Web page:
A Rough Start
Chapter 1 – Father Figure
Edward put his empty beer bottle down on the table with a loud clatter, definitely a sign that he'd had enough. He looked over at his friend, Emmett and held up his hand, a signal not to engage in another round.
"I swear, if it wasn't for porn, a good brew, and Rosalie when she's not on the rag, life wouldn't be worth living," Emmett said as he slumped down in his chair.
The Forks lumber mill had just made its second round of cutbacks and though Edward, Emmett and their good friend Jasper, had managed to come away with their jobs intact, they had a lot of friends who didn't make it. And in Forks, there weren't many ways to make a living.
"You thinking about relocating?" Edward asked Emmett.
Emmett shrugged. "I think about it all the time, but in reality, you have to have money to move and I don't have any. Companies are hardly hiring and the ones that are, aren't paying moving expenses."
Edward nodded in agreement. He'd been trying to relocate from Forks to Seattle for the past six months, but he hadn't been able to find anything that didn't require a college degree. Besides, now was not the time to take a vacation from work, and that's exactly what he would have needed to attend a job interview out of town.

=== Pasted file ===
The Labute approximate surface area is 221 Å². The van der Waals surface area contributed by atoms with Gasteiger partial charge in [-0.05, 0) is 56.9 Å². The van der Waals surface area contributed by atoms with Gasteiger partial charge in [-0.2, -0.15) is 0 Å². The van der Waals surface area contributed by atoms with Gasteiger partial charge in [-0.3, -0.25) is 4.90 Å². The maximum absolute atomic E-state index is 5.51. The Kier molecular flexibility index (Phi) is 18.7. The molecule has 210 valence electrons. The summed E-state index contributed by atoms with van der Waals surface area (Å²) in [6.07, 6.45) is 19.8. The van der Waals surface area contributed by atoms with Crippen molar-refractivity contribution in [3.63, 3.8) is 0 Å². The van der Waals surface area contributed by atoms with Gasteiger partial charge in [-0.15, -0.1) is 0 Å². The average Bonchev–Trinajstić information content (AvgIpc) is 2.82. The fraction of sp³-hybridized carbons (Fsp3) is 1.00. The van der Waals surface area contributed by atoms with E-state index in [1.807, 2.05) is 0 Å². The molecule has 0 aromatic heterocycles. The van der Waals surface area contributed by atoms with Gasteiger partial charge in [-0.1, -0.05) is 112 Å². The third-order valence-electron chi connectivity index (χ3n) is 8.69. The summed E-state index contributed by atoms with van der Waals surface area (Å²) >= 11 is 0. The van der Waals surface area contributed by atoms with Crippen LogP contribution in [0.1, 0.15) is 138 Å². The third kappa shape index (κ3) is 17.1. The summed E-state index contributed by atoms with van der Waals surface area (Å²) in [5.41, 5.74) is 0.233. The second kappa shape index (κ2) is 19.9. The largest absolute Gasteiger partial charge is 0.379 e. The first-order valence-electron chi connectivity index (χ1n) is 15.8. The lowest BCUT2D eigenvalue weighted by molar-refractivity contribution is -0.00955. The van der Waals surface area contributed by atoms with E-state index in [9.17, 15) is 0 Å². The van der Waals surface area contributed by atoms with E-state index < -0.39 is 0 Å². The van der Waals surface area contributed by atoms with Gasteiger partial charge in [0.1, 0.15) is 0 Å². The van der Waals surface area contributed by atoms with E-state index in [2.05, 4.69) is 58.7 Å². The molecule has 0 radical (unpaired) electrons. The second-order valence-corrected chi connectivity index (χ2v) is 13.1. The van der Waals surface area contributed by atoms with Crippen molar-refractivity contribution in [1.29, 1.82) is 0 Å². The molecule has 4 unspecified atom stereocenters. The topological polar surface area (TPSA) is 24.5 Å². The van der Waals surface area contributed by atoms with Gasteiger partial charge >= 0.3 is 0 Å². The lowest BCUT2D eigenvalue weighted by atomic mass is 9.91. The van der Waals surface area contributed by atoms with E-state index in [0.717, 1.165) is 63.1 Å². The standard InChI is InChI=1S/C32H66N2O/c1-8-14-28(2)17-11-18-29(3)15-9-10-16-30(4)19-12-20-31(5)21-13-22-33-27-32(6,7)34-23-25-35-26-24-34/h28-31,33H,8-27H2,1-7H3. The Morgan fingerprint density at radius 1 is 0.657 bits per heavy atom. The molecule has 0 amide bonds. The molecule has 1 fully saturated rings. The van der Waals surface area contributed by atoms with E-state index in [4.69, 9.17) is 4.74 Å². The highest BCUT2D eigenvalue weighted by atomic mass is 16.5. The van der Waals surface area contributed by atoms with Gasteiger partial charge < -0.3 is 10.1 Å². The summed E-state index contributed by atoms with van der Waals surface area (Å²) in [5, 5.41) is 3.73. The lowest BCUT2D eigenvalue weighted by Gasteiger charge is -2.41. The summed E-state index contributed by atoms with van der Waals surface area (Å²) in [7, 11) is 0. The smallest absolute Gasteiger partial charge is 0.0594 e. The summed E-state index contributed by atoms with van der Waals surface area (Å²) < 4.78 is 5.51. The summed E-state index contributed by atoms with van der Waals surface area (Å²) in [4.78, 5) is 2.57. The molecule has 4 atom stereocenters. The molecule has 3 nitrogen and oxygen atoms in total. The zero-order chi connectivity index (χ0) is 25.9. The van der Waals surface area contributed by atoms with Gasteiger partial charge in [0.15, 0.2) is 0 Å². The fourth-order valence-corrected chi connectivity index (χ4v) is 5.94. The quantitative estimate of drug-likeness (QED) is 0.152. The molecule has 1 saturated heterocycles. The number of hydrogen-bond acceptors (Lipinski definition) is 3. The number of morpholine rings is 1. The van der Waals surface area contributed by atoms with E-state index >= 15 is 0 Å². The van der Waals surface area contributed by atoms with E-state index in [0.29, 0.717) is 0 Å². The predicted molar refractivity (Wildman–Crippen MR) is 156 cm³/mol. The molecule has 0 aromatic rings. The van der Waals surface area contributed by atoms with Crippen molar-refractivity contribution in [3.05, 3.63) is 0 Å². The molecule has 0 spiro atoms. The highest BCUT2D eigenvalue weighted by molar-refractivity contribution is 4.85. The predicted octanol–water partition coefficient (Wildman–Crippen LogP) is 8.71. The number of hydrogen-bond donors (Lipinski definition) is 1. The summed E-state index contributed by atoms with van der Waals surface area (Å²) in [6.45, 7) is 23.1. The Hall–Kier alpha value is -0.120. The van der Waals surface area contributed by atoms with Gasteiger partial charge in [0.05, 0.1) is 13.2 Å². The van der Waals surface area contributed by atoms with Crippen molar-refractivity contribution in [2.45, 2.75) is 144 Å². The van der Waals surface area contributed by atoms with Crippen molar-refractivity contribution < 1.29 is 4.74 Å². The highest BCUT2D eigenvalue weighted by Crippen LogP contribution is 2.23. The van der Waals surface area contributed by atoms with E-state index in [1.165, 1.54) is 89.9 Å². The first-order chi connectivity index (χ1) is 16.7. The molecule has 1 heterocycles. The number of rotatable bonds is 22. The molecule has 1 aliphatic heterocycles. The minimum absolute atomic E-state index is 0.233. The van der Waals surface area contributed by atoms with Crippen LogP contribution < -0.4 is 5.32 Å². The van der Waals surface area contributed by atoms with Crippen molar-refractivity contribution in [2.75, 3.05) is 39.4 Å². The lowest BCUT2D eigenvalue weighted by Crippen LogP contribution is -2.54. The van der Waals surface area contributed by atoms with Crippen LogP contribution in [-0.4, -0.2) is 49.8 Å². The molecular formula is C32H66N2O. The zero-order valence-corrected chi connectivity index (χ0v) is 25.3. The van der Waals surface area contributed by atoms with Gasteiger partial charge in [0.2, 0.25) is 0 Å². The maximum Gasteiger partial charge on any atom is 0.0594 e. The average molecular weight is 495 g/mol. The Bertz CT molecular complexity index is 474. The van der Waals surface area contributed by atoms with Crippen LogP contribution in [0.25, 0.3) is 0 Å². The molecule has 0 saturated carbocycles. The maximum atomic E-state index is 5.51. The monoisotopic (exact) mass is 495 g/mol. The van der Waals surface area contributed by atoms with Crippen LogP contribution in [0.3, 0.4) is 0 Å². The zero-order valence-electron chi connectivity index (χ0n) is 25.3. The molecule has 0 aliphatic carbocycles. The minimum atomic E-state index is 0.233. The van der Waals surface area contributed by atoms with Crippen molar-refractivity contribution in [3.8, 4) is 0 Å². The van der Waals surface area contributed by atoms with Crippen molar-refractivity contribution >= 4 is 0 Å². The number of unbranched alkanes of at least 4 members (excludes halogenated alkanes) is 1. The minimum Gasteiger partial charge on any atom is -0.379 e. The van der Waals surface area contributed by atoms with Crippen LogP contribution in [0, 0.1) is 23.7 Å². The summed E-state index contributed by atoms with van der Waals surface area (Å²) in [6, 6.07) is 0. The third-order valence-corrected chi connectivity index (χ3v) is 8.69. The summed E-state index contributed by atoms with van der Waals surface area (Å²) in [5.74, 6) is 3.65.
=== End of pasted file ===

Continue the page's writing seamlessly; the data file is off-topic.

"It's definitely a never-ending cycle," Edward said.
Emmett let out a loud belch before popping a handful of peanuts into his mouth. "Oh, look. Here's Jasper."
Edward turned to see a forlorn looking Jasper Hale approaching.
"Hey, man, what's up?" Edward greeted.
Jasper worked in the administrative offices at the lumber company, so his day had been even more stressful than Edward and Emmett, as he had to look into the faces of men he'd worked alongside for years and hand them their last paycheck.
"Kill me now," Jasper sighed as he sat down in the chair that had been reserved for him. "I had to break up two fist fights today. Tension is running high."
"Just tell me we've reached the end of the cutbacks," Edward sighed.
"No can do, bro," Jasper mirrored Edward's heavy sigh. "Though people might not lose their jobs, if they can't break even on this round, they're going to start cutting hours."
"Fuck," Emmett muttered.